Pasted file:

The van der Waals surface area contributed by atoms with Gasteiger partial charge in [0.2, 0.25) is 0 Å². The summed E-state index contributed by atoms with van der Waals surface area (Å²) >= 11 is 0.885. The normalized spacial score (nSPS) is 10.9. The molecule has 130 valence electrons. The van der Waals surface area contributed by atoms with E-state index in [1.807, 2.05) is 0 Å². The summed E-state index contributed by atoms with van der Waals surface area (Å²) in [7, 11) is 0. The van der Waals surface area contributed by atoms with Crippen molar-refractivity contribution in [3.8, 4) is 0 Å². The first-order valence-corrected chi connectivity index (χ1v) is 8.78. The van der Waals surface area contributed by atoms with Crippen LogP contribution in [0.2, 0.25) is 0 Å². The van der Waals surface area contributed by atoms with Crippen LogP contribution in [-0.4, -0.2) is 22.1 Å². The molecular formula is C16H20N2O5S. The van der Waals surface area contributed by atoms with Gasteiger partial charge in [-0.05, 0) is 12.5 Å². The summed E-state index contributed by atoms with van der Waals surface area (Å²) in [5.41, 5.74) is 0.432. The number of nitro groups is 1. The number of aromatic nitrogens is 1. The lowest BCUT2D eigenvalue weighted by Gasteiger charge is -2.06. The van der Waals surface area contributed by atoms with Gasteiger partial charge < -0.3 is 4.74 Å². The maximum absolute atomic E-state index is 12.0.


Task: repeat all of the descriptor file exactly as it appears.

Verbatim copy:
The van der Waals surface area contributed by atoms with Gasteiger partial charge in [0.2, 0.25) is 0 Å². The summed E-state index contributed by atoms with van der Waals surface area (Å²) >= 11 is 0.885. The normalized spacial score (nSPS) is 10.9. The molecule has 130 valence electrons. The van der Waals surface area contributed by atoms with E-state index in [1.807, 2.05) is 0 Å². The summed E-state index contributed by atoms with van der Waals surface area (Å²) in [7, 11) is 0. The van der Waals surface area contributed by atoms with Crippen molar-refractivity contribution in [3.8, 4) is 0 Å². The first-order valence-corrected chi connectivity index (χ1v) is 8.78. The van der Waals surface area contributed by atoms with Crippen LogP contribution in [0.2, 0.25) is 0 Å². The van der Waals surface area contributed by atoms with Crippen LogP contribution in [-0.4, -0.2) is 22.1 Å². The molecular formula is C16H20N2O5S. The van der Waals surface area contributed by atoms with Gasteiger partial charge in [-0.05, 0) is 12.5 Å². The summed E-state index contributed by atoms with van der Waals surface area (Å²) in [5.41, 5.74) is 0.432. The number of nitro groups is 1. The number of aromatic nitrogens is 1. The lowest BCUT2D eigenvalue weighted by Gasteiger charge is -2.06. The van der Waals surface area contributed by atoms with Gasteiger partial charge < -0.3 is 4.74 Å². The maximum absolute atomic E-state index is 12.0.